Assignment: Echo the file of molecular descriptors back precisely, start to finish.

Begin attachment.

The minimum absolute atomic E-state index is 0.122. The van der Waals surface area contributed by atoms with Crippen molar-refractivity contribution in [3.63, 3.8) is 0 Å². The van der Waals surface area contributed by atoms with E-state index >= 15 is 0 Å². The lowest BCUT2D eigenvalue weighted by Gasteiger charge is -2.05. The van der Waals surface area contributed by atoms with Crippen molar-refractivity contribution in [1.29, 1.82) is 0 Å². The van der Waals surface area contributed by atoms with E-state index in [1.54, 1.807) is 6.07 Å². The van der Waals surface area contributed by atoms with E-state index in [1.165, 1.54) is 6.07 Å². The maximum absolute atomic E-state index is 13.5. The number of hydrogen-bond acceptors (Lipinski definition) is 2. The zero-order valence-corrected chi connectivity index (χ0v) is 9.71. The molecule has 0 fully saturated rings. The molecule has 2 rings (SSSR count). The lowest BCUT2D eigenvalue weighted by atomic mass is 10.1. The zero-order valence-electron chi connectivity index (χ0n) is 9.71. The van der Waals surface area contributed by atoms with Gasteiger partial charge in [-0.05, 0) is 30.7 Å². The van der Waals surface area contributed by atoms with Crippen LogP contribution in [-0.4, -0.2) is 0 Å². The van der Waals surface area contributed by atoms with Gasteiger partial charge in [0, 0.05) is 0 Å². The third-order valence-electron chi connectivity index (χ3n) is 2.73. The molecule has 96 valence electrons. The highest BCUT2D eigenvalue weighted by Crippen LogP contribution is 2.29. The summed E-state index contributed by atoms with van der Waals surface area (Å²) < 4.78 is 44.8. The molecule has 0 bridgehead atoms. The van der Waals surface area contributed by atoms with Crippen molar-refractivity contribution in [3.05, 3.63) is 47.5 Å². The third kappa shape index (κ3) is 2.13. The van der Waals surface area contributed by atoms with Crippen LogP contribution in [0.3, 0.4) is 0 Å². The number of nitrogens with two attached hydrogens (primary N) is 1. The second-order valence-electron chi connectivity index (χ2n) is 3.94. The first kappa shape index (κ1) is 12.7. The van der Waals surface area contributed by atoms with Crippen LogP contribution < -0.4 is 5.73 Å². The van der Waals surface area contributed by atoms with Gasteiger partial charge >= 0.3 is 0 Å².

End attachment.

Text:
The minimum absolute atomic E-state index is 0.122. The van der Waals surface area contributed by atoms with Crippen molar-refractivity contribution in [3.63, 3.8) is 0 Å². The van der Waals surface area contributed by atoms with E-state index >= 15 is 0 Å². The lowest BCUT2D eigenvalue weighted by Gasteiger charge is -2.05. The van der Waals surface area contributed by atoms with Crippen molar-refractivity contribution in [1.29, 1.82) is 0 Å². The van der Waals surface area contributed by atoms with E-state index in [1.54, 1.807) is 6.07 Å². The van der Waals surface area contributed by atoms with E-state index in [1.165, 1.54) is 6.07 Å². The maximum absolute atomic E-state index is 13.5. The number of hydrogen-bond acceptors (Lipinski definition) is 2. The zero-order valence-corrected chi connectivity index (χ0v) is 9.71. The molecule has 0 fully saturated rings. The molecule has 2 rings (SSSR count). The lowest BCUT2D eigenvalue weighted by atomic mass is 10.1. The zero-order valence-electron chi connectivity index (χ0n) is 9.71. The van der Waals surface area contributed by atoms with Gasteiger partial charge in [-0.05, 0) is 30.7 Å². The van der Waals surface area contributed by atoms with Crippen LogP contribution in [-0.4, -0.2) is 0 Å². The van der Waals surface area contributed by atoms with Gasteiger partial charge in [0, 0.05) is 0 Å². The third-order valence-electron chi connectivity index (χ3n) is 2.73. The molecule has 96 valence electrons. The highest BCUT2D eigenvalue weighted by Crippen LogP contribution is 2.29. The summed E-state index contributed by atoms with van der Waals surface area (Å²) < 4.78 is 44.8. The molecule has 0 bridgehead atoms. The van der Waals surface area contributed by atoms with Crippen molar-refractivity contribution in [3.05, 3.63) is 47.5 Å². The third kappa shape index (κ3) is 2.13. The van der Waals surface area contributed by atoms with Crippen LogP contribution in [0.3, 0.4) is 0 Å². The number of nitrogens with two attached hydrogens (primary N) is 1. The second-order valence-electron chi connectivity index (χ2n) is 3.94. The first kappa shape index (κ1) is 12.7. The van der Waals surface area contributed by atoms with Crippen LogP contribution < -0.4 is 5.73 Å². The van der Waals surface area contributed by atoms with Gasteiger partial charge >= 0.3 is 0 Å².